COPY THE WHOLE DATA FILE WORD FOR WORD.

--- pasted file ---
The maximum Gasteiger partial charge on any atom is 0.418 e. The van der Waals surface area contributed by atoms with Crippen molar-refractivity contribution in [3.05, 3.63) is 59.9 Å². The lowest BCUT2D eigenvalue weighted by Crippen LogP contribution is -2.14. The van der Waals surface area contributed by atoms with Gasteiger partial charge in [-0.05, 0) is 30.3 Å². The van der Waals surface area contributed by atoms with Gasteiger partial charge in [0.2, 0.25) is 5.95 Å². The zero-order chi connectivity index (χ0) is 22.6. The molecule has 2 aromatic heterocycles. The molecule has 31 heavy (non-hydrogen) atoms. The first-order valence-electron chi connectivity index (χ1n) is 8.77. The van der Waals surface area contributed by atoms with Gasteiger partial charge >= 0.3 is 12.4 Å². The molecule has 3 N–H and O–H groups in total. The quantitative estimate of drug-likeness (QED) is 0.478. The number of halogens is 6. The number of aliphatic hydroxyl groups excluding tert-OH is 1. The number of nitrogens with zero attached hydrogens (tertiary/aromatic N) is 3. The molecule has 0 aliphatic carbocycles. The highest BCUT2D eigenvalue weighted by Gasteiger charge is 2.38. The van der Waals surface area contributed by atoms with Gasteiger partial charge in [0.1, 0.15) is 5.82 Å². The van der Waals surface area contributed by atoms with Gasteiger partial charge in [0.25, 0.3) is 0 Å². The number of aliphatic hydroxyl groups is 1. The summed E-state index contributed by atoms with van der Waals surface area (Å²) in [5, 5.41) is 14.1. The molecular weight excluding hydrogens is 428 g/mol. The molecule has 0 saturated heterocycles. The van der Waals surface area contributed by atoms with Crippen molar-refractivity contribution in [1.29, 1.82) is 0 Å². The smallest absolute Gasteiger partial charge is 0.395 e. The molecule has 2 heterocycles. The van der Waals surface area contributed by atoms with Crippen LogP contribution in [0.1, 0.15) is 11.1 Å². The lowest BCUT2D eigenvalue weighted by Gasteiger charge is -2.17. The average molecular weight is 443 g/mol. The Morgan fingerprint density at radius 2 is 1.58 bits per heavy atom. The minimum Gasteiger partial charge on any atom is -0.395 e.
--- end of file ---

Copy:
The maximum Gasteiger partial charge on any atom is 0.418 e. The van der Waals surface area contributed by atoms with Crippen molar-refractivity contribution in [3.05, 3.63) is 59.9 Å². The lowest BCUT2D eigenvalue weighted by Crippen LogP contribution is -2.14. The van der Waals surface area contributed by atoms with Gasteiger partial charge in [-0.05, 0) is 30.3 Å². The van der Waals surface area contributed by atoms with Gasteiger partial charge in [0.2, 0.25) is 5.95 Å². The zero-order chi connectivity index (χ0) is 22.6. The molecule has 2 aromatic heterocycles. The molecule has 31 heavy (non-hydrogen) atoms. The first-order valence-electron chi connectivity index (χ1n) is 8.77. The van der Waals surface area contributed by atoms with Gasteiger partial charge >= 0.3 is 12.4 Å². The molecule has 3 N–H and O–H groups in total. The quantitative estimate of drug-likeness (QED) is 0.478. The number of halogens is 6. The number of aliphatic hydroxyl groups excluding tert-OH is 1. The number of nitrogens with zero attached hydrogens (tertiary/aromatic N) is 3. The molecule has 0 aliphatic carbocycles. The highest BCUT2D eigenvalue weighted by Gasteiger charge is 2.38. The van der Waals surface area contributed by atoms with Gasteiger partial charge in [0.1, 0.15) is 5.82 Å². The van der Waals surface area contributed by atoms with Gasteiger partial charge in [0.25, 0.3) is 0 Å². The number of aliphatic hydroxyl groups is 1. The summed E-state index contributed by atoms with van der Waals surface area (Å²) in [5, 5.41) is 14.1. The molecular weight excluding hydrogens is 428 g/mol. The molecule has 0 saturated heterocycles. The van der Waals surface area contributed by atoms with Crippen molar-refractivity contribution in [1.29, 1.82) is 0 Å². The smallest absolute Gasteiger partial charge is 0.395 e. The molecule has 2 heterocycles. The van der Waals surface area contributed by atoms with Crippen LogP contribution in [0.1, 0.15) is 11.1 Å². The lowest BCUT2D eigenvalue weighted by Gasteiger charge is -2.17. The average molecular weight is 443 g/mol. The Morgan fingerprint density at radius 2 is 1.58 bits per heavy atom. The minimum Gasteiger partial charge on any atom is -0.395 e.